On this week's Meet the Press, guest commentator Tavis Smiley made the following assertion:
Why couldn't somebody have said, why couldn't somebody have said very simply, to David's question, tax cuts for the rich and lucky are not the answer? That's what needed to be said, that's what was not said and that's why we're in this mess now.
This notion of tax cuts for the "wealthy" being a root cause, or even part of the problem we are currently facing is about as wrong headed as you'd expect from a someone with Tavis Smiley's financial creds. Problem is, he's not the only person who has made such an arbitrary connection. Here's a quote from President Obama's Budget Director, Peter Orzag:
We arrived at this point because of an era of profound irresponsibility. We threw fiscal caution to the wind and ran up trillions of dollars in debt by cutting taxes and ignoring "the deep, systemic problems" that are a drag on the economy.
Such indulgence in fantasy hasn't just been the domain of sycophantic journalists and members of Obama's cabinet. President Obama himself has made similar claims:
But as we've learned very clearly and conclusively over the last eight years, tax cuts alone can't solve all of our economic problems — especially tax cuts that are targeted to the wealthiest few Americans. We have tried that strategy, time and time again. And it's only helped lead us to the crisis we face right now.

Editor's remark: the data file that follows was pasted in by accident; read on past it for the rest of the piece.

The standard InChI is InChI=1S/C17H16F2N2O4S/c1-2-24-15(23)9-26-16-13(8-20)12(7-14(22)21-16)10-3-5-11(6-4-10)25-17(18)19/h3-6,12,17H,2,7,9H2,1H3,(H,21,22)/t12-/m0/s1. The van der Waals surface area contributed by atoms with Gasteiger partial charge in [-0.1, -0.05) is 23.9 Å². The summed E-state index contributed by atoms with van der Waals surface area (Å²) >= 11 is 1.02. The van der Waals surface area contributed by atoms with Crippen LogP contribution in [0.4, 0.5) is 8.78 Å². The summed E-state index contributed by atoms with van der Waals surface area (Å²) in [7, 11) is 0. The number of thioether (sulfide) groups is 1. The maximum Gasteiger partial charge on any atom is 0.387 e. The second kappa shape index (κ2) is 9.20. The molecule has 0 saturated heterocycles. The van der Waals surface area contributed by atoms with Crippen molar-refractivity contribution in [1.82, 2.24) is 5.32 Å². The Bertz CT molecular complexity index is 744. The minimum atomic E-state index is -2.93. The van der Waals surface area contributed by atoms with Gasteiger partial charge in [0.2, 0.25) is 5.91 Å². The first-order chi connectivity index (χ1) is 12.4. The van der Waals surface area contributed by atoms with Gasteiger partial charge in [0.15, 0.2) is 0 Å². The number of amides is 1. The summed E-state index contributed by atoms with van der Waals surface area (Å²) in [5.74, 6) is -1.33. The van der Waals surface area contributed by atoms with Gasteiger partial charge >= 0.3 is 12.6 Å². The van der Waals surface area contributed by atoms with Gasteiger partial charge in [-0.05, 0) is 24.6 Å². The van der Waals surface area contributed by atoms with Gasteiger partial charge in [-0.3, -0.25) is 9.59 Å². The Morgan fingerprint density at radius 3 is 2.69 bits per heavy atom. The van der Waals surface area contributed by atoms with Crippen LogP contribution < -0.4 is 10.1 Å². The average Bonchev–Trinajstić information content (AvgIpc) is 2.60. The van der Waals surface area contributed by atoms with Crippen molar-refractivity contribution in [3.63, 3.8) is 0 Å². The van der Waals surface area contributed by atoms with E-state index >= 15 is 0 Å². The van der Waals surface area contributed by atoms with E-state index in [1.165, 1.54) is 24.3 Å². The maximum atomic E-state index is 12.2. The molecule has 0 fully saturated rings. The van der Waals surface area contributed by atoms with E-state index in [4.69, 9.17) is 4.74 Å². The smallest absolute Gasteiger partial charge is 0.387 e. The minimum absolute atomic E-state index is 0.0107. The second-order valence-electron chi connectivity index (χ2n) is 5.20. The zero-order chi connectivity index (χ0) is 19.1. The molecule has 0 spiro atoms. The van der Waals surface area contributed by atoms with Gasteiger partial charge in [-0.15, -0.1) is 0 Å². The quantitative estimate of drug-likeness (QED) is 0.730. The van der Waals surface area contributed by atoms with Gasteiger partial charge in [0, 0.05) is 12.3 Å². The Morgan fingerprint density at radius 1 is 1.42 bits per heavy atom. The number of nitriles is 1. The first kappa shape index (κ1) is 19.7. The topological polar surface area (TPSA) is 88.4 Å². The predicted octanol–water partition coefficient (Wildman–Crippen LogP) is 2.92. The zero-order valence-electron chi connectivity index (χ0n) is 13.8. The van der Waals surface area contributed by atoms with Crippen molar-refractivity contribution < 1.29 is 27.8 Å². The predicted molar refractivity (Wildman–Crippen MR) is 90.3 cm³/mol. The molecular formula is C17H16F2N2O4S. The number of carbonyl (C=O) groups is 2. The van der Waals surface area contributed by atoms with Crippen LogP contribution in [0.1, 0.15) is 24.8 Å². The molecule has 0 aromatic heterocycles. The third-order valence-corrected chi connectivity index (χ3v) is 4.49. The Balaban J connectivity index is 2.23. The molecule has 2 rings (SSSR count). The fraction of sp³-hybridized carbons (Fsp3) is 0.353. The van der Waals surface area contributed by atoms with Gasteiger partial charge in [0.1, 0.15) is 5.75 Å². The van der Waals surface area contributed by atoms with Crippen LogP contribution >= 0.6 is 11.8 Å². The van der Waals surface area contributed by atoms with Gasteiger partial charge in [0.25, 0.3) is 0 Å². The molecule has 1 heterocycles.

While Bush was roundly blamed for tenuously connecting the 9/11 terror attacks to Saddam Hussein, Obama is making his own tenuous connections between the so-called Bush tax cuts, and the current economic crisis we are in. But Saddam Hussein had actually used his own WMDs previously and was known to fund terror. Bush's tenuous link between Saddam and Al Qaeda was considerably less of a stretch than Obama's linking tax cuts to the current crisis.
To be more specific, there is no link between cutting taxes, even those "targeted to the wealthiest few Americans" and the root cause of recessions. Or this recession. Yet, the media ignores such claims, neglects to challenge these incorrect assertions, and allows the President and his cabinet to continue with such statements without clarification. It's been repeated so often, that it's become conventional wisdom, or more accurately the lack thereof.